# Homework Help: Finding magnitude of net force

1. Jan 30, 2010

### danielatha4

1. The problem statement, all variables and given/known data
A 2.60 kilogram mass is moving in a plane, with its x and y coordinates given by x = 5.40t2 - 1.30 and y = 2.75t3 + 1.80, where x and y are in meters and t is in seconds. Calculate the magnitude of the net force acting on this mass at t = 2.10 seconds.

2. Relevant equations
Our teacher has been making us use the position update formula and the momentum principle:
$$\Delta$$r=Vavg$$\Delta$$t
$$\Delta$$P=Fnet$$\Delta$$t

3. The attempt at a solution

I can figure out the velocity at a given point in both the y and x directions by finding the derivative:
dx/dt=8.4t
dy/dt=8.25t2

But I don't know how to apply this. I really don't know where to start.

Edit: sorry, dx/dt should be 10.8t

Last edited: Jan 30, 2010
2. Jan 30, 2010

### pgardn

Well the second derivative of the position functions or the first derivative of the velocity functions should give you a(t). Then the second law F=ma. So you have then you should have the forces in the x and y direction at the time given. Add those two vectors together... pythag. theorem.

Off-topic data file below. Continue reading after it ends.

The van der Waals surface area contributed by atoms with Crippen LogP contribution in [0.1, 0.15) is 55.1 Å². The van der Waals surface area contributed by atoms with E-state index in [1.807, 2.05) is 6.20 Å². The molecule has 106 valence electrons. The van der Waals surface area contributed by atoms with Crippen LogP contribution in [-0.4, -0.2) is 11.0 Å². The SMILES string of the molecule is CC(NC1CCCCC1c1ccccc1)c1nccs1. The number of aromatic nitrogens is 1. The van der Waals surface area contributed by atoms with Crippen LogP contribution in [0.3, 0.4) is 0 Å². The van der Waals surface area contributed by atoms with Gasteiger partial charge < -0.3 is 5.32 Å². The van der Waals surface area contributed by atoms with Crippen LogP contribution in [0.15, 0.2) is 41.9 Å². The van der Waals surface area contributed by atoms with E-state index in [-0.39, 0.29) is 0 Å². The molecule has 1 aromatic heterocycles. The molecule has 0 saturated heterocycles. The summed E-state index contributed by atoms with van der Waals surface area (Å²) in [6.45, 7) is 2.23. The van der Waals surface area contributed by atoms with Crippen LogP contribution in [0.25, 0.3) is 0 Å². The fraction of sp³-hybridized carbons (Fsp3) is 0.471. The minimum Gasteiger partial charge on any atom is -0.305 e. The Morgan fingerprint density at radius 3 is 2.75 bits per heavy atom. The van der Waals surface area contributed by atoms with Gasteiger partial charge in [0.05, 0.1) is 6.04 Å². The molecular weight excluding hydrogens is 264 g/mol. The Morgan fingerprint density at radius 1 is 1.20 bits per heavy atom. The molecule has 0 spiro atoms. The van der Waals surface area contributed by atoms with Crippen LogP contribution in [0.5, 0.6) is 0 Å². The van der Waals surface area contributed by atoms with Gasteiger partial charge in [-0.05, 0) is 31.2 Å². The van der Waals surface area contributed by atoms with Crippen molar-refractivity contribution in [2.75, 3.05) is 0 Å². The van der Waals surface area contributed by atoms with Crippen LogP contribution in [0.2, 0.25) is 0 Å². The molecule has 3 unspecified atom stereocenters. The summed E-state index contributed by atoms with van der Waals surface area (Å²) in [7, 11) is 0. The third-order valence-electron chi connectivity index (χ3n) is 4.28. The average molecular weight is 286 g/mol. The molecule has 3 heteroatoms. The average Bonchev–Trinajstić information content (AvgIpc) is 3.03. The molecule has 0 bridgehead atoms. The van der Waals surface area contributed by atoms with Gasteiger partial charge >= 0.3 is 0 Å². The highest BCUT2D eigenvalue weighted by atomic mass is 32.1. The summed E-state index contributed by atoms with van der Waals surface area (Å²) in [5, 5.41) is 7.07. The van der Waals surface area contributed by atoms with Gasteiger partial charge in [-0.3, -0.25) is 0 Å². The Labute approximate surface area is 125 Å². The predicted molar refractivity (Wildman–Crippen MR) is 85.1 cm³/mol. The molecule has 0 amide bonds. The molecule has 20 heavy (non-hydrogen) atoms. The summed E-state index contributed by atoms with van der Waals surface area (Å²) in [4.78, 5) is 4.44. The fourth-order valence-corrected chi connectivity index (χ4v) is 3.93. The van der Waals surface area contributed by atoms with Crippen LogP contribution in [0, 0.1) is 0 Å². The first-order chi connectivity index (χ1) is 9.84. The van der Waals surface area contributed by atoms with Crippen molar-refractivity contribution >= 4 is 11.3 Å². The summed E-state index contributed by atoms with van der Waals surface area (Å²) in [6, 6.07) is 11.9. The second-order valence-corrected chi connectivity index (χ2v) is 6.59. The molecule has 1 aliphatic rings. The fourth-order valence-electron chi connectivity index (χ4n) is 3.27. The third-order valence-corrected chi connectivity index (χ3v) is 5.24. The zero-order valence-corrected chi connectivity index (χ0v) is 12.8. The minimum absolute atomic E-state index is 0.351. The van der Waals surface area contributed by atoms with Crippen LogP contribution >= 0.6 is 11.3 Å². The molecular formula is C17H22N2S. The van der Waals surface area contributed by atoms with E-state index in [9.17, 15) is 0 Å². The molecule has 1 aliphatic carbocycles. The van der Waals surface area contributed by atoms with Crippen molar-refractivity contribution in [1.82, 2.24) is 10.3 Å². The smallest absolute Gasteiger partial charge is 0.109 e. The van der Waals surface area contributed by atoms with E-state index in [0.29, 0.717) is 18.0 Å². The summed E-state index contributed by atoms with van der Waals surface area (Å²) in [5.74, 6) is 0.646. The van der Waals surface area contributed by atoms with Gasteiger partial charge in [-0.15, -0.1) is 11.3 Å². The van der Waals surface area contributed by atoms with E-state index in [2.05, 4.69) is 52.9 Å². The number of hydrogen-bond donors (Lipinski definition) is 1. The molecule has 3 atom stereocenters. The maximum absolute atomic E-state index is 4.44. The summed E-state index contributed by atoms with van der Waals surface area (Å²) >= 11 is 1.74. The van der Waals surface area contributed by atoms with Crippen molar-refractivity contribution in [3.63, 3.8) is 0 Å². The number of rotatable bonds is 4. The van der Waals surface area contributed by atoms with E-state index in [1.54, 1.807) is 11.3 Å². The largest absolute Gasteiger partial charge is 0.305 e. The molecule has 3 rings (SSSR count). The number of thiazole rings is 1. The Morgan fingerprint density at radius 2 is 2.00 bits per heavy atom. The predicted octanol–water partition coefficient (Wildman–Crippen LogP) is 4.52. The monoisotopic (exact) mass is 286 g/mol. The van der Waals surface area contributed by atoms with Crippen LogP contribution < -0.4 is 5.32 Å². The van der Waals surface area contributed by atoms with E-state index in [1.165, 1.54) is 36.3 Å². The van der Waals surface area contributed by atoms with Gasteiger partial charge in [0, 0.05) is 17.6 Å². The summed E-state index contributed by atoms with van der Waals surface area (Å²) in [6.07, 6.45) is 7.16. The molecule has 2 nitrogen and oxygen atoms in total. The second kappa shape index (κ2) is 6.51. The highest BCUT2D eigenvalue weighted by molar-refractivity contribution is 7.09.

3. Jan 30, 2010

### danielatha4

Thanks for the reply. I figured out that way of solving this problem after I posted it. However, our teacher won't let us use f=ma yet, as we haven't gotten to it in our class yet.

I no longer NEED help on this problem since I have the correct answer, but does anyone know how to do it with only the position update formula and momentum principle?

4. Jan 31, 2010

### gabbagabbahey

Once you know the components of velocity, just use them to calculate the momentum at two different times, say $t=t_0$ and $t=t_0+\Delta t$, and substitute it into the momentum principle formula you gave. The smaller you make $\Delta t$, the more accurate your result will be; and in the limit that $\Delta t\to 0$, your result becomes exact (taking this limit is exactly the same thing as taking the derivative $\frac{d\textbf{P}}{dt}$, so this should be no surprise to you).